As philosophers, our focus is on another kind of treatment. Philosophy’s history is in part an extended lesson on how to think well, where thinking well involves the recognition of different ways to support a conclusion – deductively, inductively, abductively – and, just as crucially, different errors that tempt one to accept a claim that lacks adequate justification.

Philosophy teaches the difference between a strong argument, where the premises or assumptions support the truth of the conclusion, and a weak argument, where such epistemic warrant is lacking. It shows how to discriminate between different kinds or sources of evidence – for example, the opinion of a medical expert versus a random post on social media, New York Times versus Fox News – and teaches about the various fallacies that can lead people badly astray in their beliefs.

What good will such philosophical training do to address the problem? As we have noted, the epistemically stubborn person wilfully believes something in the face of overwhelming reasons to the contrary.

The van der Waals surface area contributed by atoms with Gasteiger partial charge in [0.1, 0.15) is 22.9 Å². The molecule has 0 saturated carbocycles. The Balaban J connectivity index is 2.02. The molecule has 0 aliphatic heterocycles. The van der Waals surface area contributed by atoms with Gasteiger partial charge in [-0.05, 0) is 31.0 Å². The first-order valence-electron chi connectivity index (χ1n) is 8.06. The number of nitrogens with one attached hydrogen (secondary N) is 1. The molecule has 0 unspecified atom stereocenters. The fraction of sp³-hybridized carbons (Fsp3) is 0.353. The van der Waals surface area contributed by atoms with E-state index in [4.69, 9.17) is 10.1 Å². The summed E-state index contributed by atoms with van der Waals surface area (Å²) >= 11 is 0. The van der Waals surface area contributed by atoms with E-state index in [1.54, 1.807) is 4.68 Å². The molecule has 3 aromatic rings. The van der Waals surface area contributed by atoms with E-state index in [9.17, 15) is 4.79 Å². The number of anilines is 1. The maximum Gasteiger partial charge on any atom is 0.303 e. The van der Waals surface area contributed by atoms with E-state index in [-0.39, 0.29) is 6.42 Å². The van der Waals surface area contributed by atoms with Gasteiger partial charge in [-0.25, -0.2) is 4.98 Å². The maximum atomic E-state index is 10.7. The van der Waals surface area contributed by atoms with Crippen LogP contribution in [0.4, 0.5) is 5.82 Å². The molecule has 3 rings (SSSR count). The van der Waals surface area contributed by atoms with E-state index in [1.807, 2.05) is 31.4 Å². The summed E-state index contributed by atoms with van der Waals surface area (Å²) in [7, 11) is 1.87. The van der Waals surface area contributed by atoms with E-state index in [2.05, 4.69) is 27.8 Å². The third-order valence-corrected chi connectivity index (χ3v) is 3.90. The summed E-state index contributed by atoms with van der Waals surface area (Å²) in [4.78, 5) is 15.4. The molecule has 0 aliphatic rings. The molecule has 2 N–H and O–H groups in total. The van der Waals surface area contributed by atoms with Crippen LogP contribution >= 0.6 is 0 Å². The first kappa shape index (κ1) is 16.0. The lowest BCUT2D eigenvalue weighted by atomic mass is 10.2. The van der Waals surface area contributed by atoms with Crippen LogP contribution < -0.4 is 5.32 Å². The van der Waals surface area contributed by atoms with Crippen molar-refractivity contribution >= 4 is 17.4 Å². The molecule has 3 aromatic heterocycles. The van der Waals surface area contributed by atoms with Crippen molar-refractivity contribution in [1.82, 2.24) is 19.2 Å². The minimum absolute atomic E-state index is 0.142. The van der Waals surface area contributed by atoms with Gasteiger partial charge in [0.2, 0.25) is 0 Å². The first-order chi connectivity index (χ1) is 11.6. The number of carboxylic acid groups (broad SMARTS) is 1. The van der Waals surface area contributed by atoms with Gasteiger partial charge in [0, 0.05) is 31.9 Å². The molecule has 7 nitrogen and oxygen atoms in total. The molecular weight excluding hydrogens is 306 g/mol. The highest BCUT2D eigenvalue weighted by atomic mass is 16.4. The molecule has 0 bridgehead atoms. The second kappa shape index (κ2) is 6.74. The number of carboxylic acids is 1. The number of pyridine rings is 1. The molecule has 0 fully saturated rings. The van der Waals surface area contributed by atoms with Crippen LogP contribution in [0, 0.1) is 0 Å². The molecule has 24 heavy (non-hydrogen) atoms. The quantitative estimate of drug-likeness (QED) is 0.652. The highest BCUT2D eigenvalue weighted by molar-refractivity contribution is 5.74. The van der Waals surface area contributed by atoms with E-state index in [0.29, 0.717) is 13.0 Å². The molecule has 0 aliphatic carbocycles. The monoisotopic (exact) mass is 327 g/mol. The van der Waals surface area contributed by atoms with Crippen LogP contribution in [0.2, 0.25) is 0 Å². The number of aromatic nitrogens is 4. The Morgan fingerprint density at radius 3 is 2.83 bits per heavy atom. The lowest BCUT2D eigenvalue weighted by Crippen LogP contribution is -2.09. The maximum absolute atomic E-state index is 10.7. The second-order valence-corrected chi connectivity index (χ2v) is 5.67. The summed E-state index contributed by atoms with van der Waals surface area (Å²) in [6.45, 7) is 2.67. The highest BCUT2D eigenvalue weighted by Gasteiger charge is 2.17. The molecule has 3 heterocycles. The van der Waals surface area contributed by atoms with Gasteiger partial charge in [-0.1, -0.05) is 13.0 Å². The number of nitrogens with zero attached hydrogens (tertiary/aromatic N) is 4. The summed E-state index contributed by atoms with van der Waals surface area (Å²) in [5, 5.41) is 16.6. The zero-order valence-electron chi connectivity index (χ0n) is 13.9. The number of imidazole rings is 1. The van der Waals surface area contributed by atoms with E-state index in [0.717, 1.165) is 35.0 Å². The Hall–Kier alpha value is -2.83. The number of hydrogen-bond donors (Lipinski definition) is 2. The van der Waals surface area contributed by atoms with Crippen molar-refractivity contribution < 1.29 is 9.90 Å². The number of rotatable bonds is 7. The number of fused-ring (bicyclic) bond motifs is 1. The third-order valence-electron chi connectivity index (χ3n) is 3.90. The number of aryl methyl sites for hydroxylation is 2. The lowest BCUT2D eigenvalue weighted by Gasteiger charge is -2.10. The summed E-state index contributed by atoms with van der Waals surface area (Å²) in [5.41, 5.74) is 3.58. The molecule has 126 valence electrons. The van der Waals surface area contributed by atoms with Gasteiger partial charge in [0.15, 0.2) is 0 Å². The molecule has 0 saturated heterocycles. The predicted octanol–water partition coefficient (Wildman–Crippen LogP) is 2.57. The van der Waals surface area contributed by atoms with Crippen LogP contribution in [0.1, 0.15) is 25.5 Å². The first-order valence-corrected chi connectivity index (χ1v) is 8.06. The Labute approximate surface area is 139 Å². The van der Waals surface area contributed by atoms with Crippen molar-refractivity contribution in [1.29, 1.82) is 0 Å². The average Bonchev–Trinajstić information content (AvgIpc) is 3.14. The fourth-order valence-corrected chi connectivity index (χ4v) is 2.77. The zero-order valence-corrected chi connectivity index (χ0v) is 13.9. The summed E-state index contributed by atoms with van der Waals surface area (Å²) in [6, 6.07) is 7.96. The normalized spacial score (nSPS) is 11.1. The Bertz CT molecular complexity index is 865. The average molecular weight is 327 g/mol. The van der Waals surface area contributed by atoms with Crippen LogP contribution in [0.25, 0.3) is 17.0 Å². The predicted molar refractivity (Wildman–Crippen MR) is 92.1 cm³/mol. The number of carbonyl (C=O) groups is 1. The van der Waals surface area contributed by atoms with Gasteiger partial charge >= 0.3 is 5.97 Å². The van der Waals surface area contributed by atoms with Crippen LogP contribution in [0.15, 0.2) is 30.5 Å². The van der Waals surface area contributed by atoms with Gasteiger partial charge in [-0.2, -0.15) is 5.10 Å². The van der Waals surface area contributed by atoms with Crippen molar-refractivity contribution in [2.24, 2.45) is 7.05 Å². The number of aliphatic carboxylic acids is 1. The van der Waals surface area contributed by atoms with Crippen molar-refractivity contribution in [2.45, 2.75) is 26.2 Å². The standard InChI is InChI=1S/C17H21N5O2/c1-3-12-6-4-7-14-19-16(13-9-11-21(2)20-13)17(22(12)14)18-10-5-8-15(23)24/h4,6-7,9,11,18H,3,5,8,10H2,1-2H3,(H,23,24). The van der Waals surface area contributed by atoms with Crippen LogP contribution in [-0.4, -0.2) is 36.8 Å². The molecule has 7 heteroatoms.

Granting this, of what use would it be to point out to such an individual the flaws in their reasoning? Another feature that the epistemically stubborn typically exhibit is their assurance that their aberrant views are in fact correct, and it is this characteristic that gives us some hope that the study of philosophy might yield salutary effects.

Few people care to admit that their beliefs are unjustified, that it is only their anxious desire for the belief’s truth that explains its acceptance. If not too far gone, most epistemically stubborn people can, we (perhaps naively) hope, with some basic training in the methods of philosophy, be persuaded that their beliefs lack adequate justification, and that other beliefs – the globe is warming, Covid vaccines are safe, Trump did lose – deserve their support.

The value of philosophy comes into sharpest relief when it is a matter of making clear how evidence and arguments provide the backing for the appropriate beliefs about these facts, and perhaps makes it that much harder for the epistemically stubborn person to continue in their folly.

Philosophy, in other words, just might save us from ourselves, and the world from us.

Philosophers Steven Nadler and Lawrence Shapiro's book, When Bad Thinking Happens to Good People, is to be published on August 31 by Princeton University Press